On all boats with a foretriangle large enough to accommodate an inner forestay, the working staysail is a very important part of any inventory (Figure 10.1 on next page). On most boats the inner forestay is about one third of the way back from and parallel to the headstay. As soon as a boat bears away onto a reach, the gap between the mainsail and headsail widens, and the effect they have on each other
"Like just about everything else in sailing, a little forethought can save you a world of hurt or heartache somewhere further down the road"
On all boats with a foretriangle large enough to accommodate an inner forestay, the working staysail is a very important part of any inventory.
Working Staysail is reduced. While creating lift is no longer important, keeping wind circulating between sails is, and setting a staysail effectively fills the gap. A working staysail is a full-size, fairly rugged working sail that sets on the inner forestay and can be used on its own as a heavy-weather sail or with the headsail when reaching.
Many larger boats will have a removable inner forestay so that the stay can be pulled back to the mast when it is not needed. The stay is attached to the fore-deck with an over-center lever that, when in place, allows a reasonable amount of tension to be placed on the stay. This is useful especially when short tacking with an over-lapping headsail. Other more serious passagemakers like to have a series of inner stays with roller-furling units on each of them. The first stay is just aft of the headstay with an inner forestay in its usual place and a babystay close to the mast. The advantage of this is that you can have different size headsails on each stay and unroll the one most appropriate for the conditions. While this is a nice convenience, there are some drawbacks. The weight of three furling units with rolled-up sails adds to the heeling and pitching moment of the boat, to say nothing of windage. The second problem is that it's very difficult to get sufficient headstay tension on all of the stays. As soon as you have one right, the one closest to it is not right. Hydraulic rams at the base of each stay go some way toward getting decent tension on the stay you are using, but it's a cumbersome process.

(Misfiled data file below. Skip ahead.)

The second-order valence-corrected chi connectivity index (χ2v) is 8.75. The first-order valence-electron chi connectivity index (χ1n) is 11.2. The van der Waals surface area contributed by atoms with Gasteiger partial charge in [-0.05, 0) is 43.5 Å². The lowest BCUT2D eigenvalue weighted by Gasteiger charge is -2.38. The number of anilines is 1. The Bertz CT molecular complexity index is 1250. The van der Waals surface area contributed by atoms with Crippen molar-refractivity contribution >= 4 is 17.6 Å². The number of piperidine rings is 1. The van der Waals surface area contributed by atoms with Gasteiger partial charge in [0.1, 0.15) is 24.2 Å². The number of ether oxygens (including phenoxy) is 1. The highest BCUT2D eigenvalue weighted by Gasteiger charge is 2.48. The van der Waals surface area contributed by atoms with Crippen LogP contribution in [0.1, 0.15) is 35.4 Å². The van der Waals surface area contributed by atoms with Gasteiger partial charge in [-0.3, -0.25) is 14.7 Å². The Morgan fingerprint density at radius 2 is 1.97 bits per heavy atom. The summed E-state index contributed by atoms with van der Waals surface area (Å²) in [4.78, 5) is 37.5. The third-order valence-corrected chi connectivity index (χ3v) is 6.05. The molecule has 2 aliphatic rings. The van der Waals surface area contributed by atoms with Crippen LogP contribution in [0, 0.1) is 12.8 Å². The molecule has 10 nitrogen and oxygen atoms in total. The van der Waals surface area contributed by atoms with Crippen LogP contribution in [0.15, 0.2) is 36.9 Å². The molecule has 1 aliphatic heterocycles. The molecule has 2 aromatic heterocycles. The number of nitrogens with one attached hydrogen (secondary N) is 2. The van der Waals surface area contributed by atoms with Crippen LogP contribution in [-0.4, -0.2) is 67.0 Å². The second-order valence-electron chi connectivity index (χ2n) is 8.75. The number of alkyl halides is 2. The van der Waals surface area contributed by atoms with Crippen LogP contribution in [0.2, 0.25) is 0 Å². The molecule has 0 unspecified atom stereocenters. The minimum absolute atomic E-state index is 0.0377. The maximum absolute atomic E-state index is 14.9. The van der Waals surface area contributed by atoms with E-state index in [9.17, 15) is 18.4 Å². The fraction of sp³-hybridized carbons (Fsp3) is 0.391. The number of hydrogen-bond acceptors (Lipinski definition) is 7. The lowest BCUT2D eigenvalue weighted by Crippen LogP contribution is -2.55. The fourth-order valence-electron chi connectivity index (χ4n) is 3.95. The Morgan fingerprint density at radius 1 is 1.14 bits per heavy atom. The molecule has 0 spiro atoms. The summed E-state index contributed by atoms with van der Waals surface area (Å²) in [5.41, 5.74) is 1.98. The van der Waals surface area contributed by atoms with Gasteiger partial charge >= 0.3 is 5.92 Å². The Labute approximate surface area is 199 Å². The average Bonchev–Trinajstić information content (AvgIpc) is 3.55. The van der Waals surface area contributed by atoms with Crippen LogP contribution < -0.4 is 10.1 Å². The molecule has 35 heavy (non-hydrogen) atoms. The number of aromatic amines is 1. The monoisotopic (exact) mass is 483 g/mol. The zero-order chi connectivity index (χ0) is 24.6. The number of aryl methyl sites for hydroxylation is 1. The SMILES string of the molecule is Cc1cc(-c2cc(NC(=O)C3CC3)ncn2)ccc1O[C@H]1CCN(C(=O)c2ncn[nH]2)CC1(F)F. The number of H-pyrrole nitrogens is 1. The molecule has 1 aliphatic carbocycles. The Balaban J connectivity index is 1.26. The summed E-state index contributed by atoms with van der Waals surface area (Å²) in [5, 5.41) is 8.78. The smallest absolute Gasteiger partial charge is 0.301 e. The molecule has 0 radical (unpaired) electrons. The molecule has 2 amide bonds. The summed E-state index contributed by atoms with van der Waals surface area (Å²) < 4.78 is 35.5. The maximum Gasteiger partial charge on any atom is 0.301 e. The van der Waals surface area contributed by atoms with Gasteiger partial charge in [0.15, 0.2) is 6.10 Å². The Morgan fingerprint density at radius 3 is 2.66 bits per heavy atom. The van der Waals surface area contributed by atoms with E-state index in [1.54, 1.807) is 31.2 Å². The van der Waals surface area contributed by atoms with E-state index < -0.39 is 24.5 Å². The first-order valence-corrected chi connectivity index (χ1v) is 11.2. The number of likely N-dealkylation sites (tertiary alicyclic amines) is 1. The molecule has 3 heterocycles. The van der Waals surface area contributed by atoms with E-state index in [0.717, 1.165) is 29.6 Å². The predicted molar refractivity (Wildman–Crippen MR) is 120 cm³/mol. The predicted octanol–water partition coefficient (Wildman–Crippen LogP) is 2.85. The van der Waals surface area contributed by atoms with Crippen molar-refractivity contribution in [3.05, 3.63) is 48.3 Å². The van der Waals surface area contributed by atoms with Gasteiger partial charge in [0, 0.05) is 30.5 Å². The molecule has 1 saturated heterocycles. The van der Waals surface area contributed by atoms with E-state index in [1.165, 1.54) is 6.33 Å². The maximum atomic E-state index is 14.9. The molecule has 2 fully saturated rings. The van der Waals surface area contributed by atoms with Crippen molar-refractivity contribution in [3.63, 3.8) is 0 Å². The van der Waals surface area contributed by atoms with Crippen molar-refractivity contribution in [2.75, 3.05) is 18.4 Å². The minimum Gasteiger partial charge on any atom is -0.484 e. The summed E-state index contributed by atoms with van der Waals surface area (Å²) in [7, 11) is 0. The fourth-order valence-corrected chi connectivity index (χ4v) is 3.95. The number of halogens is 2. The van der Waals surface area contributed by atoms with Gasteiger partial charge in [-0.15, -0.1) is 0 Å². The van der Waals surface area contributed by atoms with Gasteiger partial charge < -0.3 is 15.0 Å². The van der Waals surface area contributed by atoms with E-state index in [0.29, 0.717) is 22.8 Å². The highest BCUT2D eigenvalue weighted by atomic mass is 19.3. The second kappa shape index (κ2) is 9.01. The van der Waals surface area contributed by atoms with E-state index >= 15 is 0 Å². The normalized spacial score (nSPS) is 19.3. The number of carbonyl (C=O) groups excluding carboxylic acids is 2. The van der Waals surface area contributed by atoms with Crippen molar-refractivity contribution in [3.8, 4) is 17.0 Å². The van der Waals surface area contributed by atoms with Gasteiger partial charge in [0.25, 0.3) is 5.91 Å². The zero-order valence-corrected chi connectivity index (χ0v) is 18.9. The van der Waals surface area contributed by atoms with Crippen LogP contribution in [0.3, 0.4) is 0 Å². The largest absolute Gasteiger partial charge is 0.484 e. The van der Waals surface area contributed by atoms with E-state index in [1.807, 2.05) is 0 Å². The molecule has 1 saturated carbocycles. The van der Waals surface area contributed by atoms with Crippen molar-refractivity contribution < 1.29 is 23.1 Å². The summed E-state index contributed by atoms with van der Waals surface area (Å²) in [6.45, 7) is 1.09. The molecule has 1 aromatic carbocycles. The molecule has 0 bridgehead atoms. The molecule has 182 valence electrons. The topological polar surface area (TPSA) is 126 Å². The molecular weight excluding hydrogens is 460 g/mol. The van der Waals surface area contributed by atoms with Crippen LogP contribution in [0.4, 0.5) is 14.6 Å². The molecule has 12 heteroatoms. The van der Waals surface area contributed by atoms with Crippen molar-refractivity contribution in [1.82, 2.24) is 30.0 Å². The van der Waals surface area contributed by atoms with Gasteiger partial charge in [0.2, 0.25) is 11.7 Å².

For smaller boats there are two inner forestay options that work very well. One is the self-tacking jib, or club-foot jib, and the other is the Hoyt Jib Boom. In fact,
The Hoyt Jib Boom is an effective system for controlling the leech of the headsail when sailing downwind.
both of these options can be found on many cutter designs. The self-tacking jib is a non-overlapping staysail set with a rigid boom along the foot. The sheeting systems vary a little from boat to boat, but the idea is to have a sliding track in front of the mast that allows the sail to move freely from one side to the other. When the boat tacks the sail slides across to the other side keeping the same sheet tension as you had before you tacked. A more modern configuration on the same theme is the Hoyt Jib Boom designed by innovator Gary Hoyt. This boom is essentially a club-foot jib, however, the boom is rigid and keeps the leech of the sail from riding up when the sheet is eased. The Hoyt Jib Boom works especially well sailing downwind when it can be set wing-and-wing with the headsail.
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